“That is not dead which can eternal lie,
And with strange aeons even death may die.”

——- Sources ——-
[1] “The Call Of Cthulhu.”. Lovecraft: Tales. New York: Library of America, 2005.
[2] “Our Friend, The Ether (Part 23)”, Ersjdamoo’s Blog, November 20, 2013. https://ersjdamoo.wordpress.com/2013/11/20/our-friend-the-ether-part-23/
[3] “Math Terror and Jigsaw Puzzles 101”, Ersjdamoo’s Blog, March 18, 2015. https://ersjdamoo.wordpress.com/2015/03/18/math-terror-and-jigsaw-puzzles-101/
[4] “A Non-Euclidean World”, from The Joy of Mathematics, by Theoni Pappas. San Carlos, CA: Wide World Publishing, 1989 (Revised edition).
[5] “Non-Euclidean Geometry”, by Tad Boniecki. August 2009. http://soler7.com/IFAQ/NonEuclideanGeometryNotes.html
[6] “Beasts, Men and Gods”, Ersjdamoo’s Blog, March 6, 2015. https://ersjdamoo.wordpress.com/2015/03/06/beasts-men-and-gods/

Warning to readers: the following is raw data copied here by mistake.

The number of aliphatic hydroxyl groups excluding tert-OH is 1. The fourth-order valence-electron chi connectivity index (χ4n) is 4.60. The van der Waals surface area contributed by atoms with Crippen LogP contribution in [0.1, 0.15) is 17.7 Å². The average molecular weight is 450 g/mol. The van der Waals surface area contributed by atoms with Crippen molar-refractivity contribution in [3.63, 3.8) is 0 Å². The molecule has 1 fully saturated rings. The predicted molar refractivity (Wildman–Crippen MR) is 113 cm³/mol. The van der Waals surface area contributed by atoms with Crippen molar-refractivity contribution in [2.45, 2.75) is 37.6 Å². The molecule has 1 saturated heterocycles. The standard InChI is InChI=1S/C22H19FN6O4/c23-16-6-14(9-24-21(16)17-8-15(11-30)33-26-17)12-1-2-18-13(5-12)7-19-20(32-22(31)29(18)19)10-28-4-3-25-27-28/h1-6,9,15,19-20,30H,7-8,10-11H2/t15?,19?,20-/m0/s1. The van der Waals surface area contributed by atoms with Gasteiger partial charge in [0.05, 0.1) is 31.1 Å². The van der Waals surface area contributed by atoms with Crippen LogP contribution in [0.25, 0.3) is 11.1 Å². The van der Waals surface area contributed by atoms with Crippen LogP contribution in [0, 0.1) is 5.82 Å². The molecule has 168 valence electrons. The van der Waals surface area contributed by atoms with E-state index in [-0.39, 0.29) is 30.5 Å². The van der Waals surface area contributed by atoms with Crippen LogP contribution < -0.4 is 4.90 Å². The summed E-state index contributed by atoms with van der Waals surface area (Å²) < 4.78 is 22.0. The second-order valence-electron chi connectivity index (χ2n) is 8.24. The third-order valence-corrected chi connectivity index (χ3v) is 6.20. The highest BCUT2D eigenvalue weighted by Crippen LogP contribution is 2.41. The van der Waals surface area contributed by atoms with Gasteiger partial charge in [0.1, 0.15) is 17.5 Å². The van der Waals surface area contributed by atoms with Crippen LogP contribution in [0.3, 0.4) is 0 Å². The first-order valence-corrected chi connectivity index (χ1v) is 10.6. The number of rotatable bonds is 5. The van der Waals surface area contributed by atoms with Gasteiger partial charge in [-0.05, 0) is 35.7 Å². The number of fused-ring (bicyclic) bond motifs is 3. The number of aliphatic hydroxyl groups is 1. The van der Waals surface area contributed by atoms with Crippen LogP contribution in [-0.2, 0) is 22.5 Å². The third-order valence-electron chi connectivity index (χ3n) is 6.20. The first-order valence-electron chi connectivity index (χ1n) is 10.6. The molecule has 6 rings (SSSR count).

About ersjdamoo

Editor of Conspiracy Nation, later renamed Melchizedek Communique. Close associate of the late Sherman H. Skolnick. Jack of all trades, master of none. Sagittarius, with Sagittarius rising. I'm not a bum, I'm a philosopher.
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2 Responses to Cthulhu and the Non-Euclidean Geometries

  1. Levi says:

    Interesting! It’s neat to try to imagine what Lovecraft is describing in his fantastical works. Thanks for the depictions.

    Check out my Lovecraft review if you’re interested: http://thestake.org/2015/03/27/the-backlist-h-p-lovecrafts-great-tales-of-horror/

    Take care.